What is emergency contraception?

Emergency contraception is a contraceptive method used after sex has occurred. It is used to prevent pregnancy if you had sex with no contraceptive protection. For example, when there is a broken condom, missed or late pills or no contraception used.

The two main types of emergency contraception available in Australia

You can choose either:

Emergency contraceptive pill (sometimes called the ‘morning after pill’)

The emergency contraceptive pill (tablet) is available in two types in Australia:

  • Ulipristal acetate (sold as EllaOne)
  • Levonorgestrel (multiple brands)

Non-hormonal copper intrauterine device (IUD)

The non-hormonal copper IUD is a small plastic device with copper wire coiled (wrapped) around the frame. It is inserted into the uterus (womb) where it constantly releases a small amount of copper. There are several different non-hormonal IUDs available in Australia.

How effective is emergency contraception?

Emergency contraceptive pills are around 85% effective at preventing pregnancy. The ulipristal acetate emergency contraceptive pill (EllaOne), is more effective at preventing pregnancy than the levonorgestrel emergency contraceptive pill.

The copper intrauterine device (IUD) is more than 99% effective at preventing pregnancy and once inserted, can last for up to 5 – 10 years (depending on the type).

How does emergency contraception work?

The emergency contraceptive pill prevents or delays the ovaries from releasing an egg.

The copper IUD affects the way sperm move and survive in the uterus (womb), stopping sperm from meeting and fertilising an egg. IUDs can also change the lining of the uterus, making it difficult for a fertilised egg to stick to the lining to start a pregnancy.

How do I use emergency contraception?

The emergency contraceptive pill should be taken (swallowed) as soon as possible after unprotected sex. It can be taken up to 4 or 5 days after unprotected sex, depending on the type of pill you take. Speak to your doctor, nurse or pharmacist for further information. If you have unprotected sex again you may need another dose.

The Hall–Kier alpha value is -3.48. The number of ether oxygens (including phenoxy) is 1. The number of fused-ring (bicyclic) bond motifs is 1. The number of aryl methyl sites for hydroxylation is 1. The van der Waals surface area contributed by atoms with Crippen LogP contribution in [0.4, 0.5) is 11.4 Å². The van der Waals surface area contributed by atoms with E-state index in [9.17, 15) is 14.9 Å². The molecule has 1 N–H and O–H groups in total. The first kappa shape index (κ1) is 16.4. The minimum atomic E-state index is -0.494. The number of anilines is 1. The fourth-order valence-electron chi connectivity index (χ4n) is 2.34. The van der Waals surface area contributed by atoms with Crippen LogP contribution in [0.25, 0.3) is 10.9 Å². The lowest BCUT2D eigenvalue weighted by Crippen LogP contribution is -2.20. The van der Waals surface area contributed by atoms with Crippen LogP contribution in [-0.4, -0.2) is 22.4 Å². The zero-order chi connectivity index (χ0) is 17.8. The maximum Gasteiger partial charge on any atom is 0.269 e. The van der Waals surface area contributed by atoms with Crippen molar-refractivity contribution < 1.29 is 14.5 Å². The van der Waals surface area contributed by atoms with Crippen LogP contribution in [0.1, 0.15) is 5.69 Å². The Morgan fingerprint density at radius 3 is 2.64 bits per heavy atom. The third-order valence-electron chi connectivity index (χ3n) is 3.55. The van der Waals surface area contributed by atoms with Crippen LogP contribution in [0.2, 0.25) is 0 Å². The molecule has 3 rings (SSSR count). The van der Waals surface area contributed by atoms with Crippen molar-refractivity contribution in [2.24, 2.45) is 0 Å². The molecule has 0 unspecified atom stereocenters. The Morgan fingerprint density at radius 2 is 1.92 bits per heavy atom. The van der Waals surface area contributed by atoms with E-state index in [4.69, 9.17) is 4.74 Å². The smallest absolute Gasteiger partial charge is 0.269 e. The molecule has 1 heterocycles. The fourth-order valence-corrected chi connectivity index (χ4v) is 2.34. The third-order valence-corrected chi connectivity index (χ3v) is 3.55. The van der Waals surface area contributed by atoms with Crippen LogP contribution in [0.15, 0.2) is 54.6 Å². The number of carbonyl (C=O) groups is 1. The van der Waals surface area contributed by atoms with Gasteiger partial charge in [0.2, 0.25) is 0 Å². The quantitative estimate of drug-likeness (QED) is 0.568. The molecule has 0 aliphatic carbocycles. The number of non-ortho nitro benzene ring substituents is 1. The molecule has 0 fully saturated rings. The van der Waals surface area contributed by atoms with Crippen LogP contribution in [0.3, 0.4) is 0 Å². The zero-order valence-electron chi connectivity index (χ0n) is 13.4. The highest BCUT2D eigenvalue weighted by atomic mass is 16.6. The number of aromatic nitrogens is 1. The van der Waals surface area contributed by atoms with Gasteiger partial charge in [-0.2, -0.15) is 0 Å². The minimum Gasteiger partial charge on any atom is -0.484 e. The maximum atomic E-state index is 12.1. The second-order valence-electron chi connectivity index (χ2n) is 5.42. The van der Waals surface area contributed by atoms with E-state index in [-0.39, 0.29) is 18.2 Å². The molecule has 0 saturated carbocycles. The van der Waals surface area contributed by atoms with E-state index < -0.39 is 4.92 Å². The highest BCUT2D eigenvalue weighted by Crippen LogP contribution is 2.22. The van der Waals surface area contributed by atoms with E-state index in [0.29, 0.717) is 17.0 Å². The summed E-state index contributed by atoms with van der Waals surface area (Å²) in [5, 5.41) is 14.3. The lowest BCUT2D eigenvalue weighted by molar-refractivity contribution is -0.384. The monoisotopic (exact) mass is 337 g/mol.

The copper IUD is inserted inside the uterus (womb) by a trained doctor or nurse. If you are using the copper IUD for emergency contraception, you need to use it within 5 days or 120 hours after unprotected sex. Once inserted, it can be left in for 5 – 10 years (depending on the type) and used as an ongoing method of contraception.

Where can I get emergency contraception?

You can buy the emergency contraceptive pill at a pharmacy. You do not need a script. The price will vary depending on the type of emergency contraceptive pill and the pharmacy.

For the copper IUD, you need a script from your doctor or nurse which you can take to the pharmacy, who will sell you the copper IUD. Sometimes you can buy the IUD from the clinic. You will need to return to the clinic to have the IUD inserted.

What happens if I get pregnant after using emergency contraception?

Emergency contraceptive pills will not harm the pregnancy. It is safe to continue the pregnancy or to have an abortion.

If you are using the copper IUD and get pregnant, it is important that you see a doctor or nurse as soon as possible and have the IUD removed. The doctor or nurse will also need to rule out a pregnancy in your fallopian tubes (ectopic pregnancy). If the IUD is removed and there is no harm to the pregnancy, you can continue the pregnancy or have an abortion. If the IUD cannot be removed and you continue the pregnancy, there is a higher risk of losing the pregnancy.

What else should I know about emergency contraception?

  • You have the right to choose the type of emergency contraception that is best for you. We recommend you speak with your doctor or nurse for evidence-based information on all contraceptive options so you can make an informed choice based on your personal needs, preferences, and medical suitability.
  • Emergency contraception does not protect you from sexually transmissible infections (STIs). If you have had unprotected sex, you may need an STI screen.
  • Use of emergency contraception is not an abortion.
  • There are many types of ongoing contraception you can use. See other contraceptive options

For more details on each method

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Last updated: 10 June 2021